I haven’t touched another human in close to three weeks. Technically, my physical therapist has touched me, but he wears gloves and mostly inflicts pain on my knotted leg muscles and tendons. I have not touched anyone in a way that conveys affection, friendship, or merely shared humanity.

I am, and have been for much of my life, comfortable with being single, solitary, and celibate.  Right now, though, I sure envy couples their intimacy.

Don’t get me wrong, I’m fine.  I’m probably more suited to surviving this weird isolation and physical separation than most.  I’m just saying that I miss the occasional hug, shaking hands when I meet someone or see a friend, huddling together in the cafe over coffee or a laptop, the ordinary, careless contacts which filled our lives until this pesky virus upended the world.

I’ve been reaching out to friends to make sure they are OK.  I now, to my knowledge, have one friend who probably has the virus.  He isn’t sick enough to get tested. Thanks to the travesty of a response from our incompetent leadership, there aren’t enough tests to go around. My fervent hope is that every one of those bastards who have been systematically dismantling our government and health care system will get infected with this virus.  I don’t want them to die, but I want them to be terrified by the prospect that they might.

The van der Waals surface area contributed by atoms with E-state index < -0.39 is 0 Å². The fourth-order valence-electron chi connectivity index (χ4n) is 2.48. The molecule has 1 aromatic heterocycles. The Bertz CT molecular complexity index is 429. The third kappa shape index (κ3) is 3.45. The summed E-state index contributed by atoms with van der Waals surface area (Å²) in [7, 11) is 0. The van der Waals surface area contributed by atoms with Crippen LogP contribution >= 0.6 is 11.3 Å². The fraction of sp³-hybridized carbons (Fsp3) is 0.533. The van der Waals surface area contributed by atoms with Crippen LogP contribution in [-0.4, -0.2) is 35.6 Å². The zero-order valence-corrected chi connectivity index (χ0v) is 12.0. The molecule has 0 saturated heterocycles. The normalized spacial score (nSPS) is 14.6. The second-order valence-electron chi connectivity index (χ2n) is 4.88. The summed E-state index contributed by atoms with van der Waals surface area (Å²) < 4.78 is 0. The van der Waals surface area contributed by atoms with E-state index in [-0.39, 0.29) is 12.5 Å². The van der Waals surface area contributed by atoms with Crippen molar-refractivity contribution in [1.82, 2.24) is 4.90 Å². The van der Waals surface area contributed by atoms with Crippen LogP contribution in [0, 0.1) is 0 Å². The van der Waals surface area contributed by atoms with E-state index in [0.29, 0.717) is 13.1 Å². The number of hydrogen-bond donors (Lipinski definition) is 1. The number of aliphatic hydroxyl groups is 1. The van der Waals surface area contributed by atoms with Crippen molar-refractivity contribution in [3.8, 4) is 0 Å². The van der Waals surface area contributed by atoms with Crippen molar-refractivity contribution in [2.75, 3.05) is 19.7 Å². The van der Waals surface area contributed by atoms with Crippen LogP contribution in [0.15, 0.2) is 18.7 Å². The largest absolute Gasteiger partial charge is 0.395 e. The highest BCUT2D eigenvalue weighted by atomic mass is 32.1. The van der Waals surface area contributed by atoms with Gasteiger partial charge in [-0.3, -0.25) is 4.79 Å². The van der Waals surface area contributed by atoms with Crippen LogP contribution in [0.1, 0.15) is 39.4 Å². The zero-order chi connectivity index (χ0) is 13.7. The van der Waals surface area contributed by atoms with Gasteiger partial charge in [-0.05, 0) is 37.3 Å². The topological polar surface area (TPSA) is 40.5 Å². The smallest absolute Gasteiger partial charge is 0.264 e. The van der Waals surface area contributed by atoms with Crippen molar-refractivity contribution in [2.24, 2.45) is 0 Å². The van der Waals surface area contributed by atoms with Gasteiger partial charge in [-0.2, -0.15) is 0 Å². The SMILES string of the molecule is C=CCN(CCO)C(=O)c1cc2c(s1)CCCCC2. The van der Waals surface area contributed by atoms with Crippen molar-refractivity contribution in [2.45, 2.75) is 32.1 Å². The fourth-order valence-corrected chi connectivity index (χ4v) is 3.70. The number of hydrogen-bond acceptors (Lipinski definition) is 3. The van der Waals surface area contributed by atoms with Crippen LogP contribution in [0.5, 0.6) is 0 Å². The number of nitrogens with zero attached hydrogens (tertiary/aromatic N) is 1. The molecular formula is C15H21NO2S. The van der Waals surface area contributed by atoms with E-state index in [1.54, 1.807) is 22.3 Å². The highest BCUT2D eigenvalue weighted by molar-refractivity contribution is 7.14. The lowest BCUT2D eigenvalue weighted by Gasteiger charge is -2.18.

It is said that one needs 8 hugs a day for maintenance, 12 for growth. Who knows if those numbers are in any way scientific. I wonder, though, how this social distancing and lack of physical contact will work on the psyche of individuals, communities, nations, and the human race. Will it further exacerbate the divides already widening between us. or will it inspire us to find new ways to connect?

I suppose the choice is ours.